Archive for “Burnout” Tag

Children’s Fitness: 3 Career Tips

 

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Children’s fitness is what your missing

Without pulling punches or beating around the bush, I’m going to
give you a straight look at something today.

 

Why you need to become a Youth Fitness Specialist through
the IYCA.

 

Do yourself a favor and read this entire post – it’s short, succinct
and very much to the point.

 

But the impact it could have on your career is tremendous.

 

 

Reason # 1 – Belong to Something Bigger

 

As a Fitness Professional and Coach, your career is very much an
isolated one.

 

Yes you have your clients and certainly you have some colleagues,
but what kind of professional support and daily inspiration do you
have?

 

The hours can be very long and the pay often insignificant.

 

What keeps you going and motivated?

 

Taking on yet another client who wants to drop a ‘few pounds’ or
look ‘better in a bathing suit’ just can’t stimulate you forever.

 

That’s one of the primary reasons this industry has such a high
turn over rate – Fitness Professionals either burnout quickly or
end up losing motivation all together and opt of move on.

 

Imagine instead feeling like this everyday –

 

"I am honored to be a part of such an AWESOME organization!
To walk into the Summit and to be in the room with over 200 like
minded, passionate individuals who care about youth fitness is
beyond words. The IYCA is a global family and one I am proud to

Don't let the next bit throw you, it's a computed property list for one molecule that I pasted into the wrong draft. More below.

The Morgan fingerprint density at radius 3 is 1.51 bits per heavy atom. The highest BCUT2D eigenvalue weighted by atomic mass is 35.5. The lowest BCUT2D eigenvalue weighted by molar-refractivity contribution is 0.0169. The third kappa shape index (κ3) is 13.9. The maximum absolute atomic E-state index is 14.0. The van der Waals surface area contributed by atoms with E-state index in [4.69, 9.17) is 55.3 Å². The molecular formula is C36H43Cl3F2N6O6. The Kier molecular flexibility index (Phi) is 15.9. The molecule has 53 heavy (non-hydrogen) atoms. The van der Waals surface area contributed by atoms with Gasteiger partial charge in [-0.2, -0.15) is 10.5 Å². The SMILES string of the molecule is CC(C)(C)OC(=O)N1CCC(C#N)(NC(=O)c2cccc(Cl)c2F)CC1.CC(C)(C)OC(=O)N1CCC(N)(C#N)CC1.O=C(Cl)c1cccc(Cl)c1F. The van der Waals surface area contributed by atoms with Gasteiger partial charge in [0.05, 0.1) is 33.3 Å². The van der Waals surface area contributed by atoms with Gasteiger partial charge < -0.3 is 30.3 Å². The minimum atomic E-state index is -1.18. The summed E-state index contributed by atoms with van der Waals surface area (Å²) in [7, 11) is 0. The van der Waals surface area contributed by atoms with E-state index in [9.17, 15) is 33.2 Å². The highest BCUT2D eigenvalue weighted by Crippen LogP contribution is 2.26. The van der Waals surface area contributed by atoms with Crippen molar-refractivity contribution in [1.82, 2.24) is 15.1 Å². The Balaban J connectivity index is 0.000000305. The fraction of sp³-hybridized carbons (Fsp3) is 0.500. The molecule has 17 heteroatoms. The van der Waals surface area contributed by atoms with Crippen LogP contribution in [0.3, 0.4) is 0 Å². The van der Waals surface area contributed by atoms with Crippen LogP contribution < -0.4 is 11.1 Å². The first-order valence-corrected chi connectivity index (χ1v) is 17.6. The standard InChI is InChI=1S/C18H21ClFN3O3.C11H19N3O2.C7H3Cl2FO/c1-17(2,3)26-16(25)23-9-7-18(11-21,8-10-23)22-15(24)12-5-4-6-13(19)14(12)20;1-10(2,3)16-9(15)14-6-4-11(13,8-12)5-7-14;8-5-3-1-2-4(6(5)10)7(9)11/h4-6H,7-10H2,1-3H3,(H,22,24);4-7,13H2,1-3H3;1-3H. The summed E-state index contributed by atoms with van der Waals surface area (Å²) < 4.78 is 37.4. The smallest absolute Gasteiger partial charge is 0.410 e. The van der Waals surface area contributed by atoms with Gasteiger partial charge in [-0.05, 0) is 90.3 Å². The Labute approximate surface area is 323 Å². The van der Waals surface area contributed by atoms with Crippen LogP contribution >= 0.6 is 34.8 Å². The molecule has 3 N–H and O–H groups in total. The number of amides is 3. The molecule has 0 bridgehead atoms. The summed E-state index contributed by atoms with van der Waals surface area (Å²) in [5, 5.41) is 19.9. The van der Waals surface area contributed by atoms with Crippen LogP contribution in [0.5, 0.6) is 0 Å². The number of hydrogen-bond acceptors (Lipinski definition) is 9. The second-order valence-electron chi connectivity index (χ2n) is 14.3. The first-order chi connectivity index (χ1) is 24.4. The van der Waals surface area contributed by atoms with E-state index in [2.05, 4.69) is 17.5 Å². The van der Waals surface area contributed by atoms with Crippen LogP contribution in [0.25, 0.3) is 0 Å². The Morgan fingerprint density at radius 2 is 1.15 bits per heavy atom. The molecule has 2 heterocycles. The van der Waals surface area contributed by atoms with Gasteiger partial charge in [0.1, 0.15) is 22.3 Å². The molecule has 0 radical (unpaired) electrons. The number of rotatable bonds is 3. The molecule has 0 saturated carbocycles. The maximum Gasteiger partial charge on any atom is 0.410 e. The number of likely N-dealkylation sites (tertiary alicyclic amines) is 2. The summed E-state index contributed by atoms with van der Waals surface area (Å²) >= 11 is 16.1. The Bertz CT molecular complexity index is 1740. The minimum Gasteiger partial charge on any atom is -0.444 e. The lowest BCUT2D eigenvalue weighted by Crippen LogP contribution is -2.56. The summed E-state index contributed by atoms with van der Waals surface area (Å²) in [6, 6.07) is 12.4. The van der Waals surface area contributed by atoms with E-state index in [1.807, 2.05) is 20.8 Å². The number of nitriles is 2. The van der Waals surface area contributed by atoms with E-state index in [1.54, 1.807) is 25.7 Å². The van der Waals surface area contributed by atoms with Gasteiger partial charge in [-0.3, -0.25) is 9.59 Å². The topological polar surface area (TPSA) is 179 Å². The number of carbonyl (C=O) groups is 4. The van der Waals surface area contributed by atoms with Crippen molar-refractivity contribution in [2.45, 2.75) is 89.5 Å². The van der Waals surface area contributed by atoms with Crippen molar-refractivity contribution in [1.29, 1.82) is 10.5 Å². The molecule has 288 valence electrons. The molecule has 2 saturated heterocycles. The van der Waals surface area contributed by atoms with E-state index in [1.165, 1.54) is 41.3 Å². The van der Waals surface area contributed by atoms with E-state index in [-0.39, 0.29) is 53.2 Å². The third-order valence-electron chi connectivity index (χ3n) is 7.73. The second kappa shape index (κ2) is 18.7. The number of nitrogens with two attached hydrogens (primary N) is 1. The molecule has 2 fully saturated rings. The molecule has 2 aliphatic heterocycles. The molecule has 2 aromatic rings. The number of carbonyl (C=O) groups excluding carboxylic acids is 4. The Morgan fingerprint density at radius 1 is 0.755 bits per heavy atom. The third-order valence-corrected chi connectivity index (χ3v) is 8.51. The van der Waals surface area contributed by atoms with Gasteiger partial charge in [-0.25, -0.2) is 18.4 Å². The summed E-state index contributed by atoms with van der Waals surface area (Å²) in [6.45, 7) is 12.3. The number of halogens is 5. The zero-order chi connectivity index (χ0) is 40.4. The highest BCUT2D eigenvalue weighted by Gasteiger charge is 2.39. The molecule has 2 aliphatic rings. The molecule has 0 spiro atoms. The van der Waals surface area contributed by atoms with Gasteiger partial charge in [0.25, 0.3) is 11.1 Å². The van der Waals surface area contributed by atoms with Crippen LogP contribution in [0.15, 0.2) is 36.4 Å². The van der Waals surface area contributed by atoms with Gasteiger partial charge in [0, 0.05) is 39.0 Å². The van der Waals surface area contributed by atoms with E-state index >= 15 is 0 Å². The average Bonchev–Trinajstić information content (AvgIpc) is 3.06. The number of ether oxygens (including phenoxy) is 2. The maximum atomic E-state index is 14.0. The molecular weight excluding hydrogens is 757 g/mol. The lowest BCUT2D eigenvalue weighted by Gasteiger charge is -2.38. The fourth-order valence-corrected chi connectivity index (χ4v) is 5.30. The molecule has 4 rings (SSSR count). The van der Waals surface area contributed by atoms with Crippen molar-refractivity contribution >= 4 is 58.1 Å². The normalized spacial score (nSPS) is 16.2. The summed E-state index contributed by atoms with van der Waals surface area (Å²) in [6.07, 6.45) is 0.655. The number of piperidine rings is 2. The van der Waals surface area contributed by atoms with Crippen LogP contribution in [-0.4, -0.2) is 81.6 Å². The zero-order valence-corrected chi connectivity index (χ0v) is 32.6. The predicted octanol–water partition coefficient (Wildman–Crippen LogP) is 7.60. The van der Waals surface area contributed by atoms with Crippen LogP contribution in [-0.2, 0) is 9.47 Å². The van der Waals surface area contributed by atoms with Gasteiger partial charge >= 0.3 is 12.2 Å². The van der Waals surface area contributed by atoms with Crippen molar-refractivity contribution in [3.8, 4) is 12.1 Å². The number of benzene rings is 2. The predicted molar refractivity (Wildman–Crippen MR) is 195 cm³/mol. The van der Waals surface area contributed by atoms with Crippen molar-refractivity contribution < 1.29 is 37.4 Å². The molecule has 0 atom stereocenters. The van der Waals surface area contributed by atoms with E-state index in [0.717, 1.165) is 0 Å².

be a part of. I cherish each and every family member that I met
and look forward to learning and sharing from all in our family"

 

** Written by IYCA Member Lisa Aguilera after attending our recent
International Summit.

 

(more…)

Youth Sports Conditioning

 

Youth Sports Conditioning Coaching Mistakes

Proper and developmentally-sound adjunct training in the form of speed, agility, strength, power and mobility work is the silver bullet in terms of building champions in any sport.

 

Done correctly, the collective gains of such training will serve to soundly support your mission as a sports coach to produce elite level competitors.

 

Done incorrectly, as is unfortunately often the case and your young athletes are destined for a life of injuries, missed opportunities and burnout.

 

That being said let me be blunt with my opening words of wisdom to you –

 

Leave what you currently know at the door and decide to open your heart to a new, fresh and much more effective method of training young athletes.

 

My job here is not to prove you wrong or cause you strive, but instead make your diligent and tireless work as a sports coach decidedly easier.

 

After 13 years of working as an Athletic Development Specialist throughout the world, I am now considered one of the foremost experts on this topic.

 

That is not meant to sound egocentric or in any way cocky.

 

Merely a statement to reflect that you can trust what it is I have to say.

 

I have personally worked with more than 10,000 young athletes worldwide and simply stated; I know what works and what doesn’t for youth sports conditioning